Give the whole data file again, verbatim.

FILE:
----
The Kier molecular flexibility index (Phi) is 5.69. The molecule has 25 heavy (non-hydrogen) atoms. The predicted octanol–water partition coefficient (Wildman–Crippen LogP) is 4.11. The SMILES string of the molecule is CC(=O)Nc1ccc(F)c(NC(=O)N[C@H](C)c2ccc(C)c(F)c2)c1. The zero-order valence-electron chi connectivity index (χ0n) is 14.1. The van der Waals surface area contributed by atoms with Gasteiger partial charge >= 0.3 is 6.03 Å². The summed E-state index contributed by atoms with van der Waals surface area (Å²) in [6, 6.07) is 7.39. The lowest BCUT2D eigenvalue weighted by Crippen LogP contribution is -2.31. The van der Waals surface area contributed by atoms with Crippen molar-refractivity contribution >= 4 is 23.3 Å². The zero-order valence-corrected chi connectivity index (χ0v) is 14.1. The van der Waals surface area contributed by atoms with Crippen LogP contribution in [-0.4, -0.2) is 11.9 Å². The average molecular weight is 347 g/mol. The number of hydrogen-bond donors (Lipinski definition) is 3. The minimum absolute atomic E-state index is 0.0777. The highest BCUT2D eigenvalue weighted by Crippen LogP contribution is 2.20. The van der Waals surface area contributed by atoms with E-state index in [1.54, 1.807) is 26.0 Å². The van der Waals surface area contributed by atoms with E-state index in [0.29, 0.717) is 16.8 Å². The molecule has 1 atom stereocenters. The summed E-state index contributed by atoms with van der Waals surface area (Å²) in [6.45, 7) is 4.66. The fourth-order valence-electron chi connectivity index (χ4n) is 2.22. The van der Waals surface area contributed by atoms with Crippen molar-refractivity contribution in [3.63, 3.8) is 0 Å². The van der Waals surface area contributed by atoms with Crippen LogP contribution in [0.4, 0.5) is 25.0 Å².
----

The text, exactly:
The Kier molecular flexibility index (Phi) is 5.69. The molecule has 25 heavy (non-hydrogen) atoms. The predicted octanol–water partition coefficient (Wildman–Crippen LogP) is 4.11. The SMILES string of the molecule is CC(=O)Nc1ccc(F)c(NC(=O)N[C@H](C)c2ccc(C)c(F)c2)c1. The zero-order valence-electron chi connectivity index (χ0n) is 14.1. The van der Waals surface area contributed by atoms with Gasteiger partial charge >= 0.3 is 6.03 Å². The summed E-state index contributed by atoms with van der Waals surface area (Å²) in [6, 6.07) is 7.39. The lowest BCUT2D eigenvalue weighted by Crippen LogP contribution is -2.31. The van der Waals surface area contributed by atoms with Crippen molar-refractivity contribution >= 4 is 23.3 Å². The zero-order valence-corrected chi connectivity index (χ0v) is 14.1. The van der Waals surface area contributed by atoms with Crippen LogP contribution in [-0.4, -0.2) is 11.9 Å². The average molecular weight is 347 g/mol. The number of hydrogen-bond donors (Lipinski definition) is 3. The minimum absolute atomic E-state index is 0.0777. The highest BCUT2D eigenvalue weighted by Crippen LogP contribution is 2.20. The van der Waals surface area contributed by atoms with E-state index in [1.54, 1.807) is 26.0 Å². The van der Waals surface area contributed by atoms with E-state index in [0.29, 0.717) is 16.8 Å². The molecule has 1 atom stereocenters. The summed E-state index contributed by atoms with van der Waals surface area (Å²) in [6.45, 7) is 4.66. The fourth-order valence-electron chi connectivity index (χ4n) is 2.22. The van der Waals surface area contributed by atoms with Crippen molar-refractivity contribution in [3.63, 3.8) is 0 Å². The van der Waals surface area contributed by atoms with Crippen LogP contribution in [0.4, 0.5) is 25.0 Å².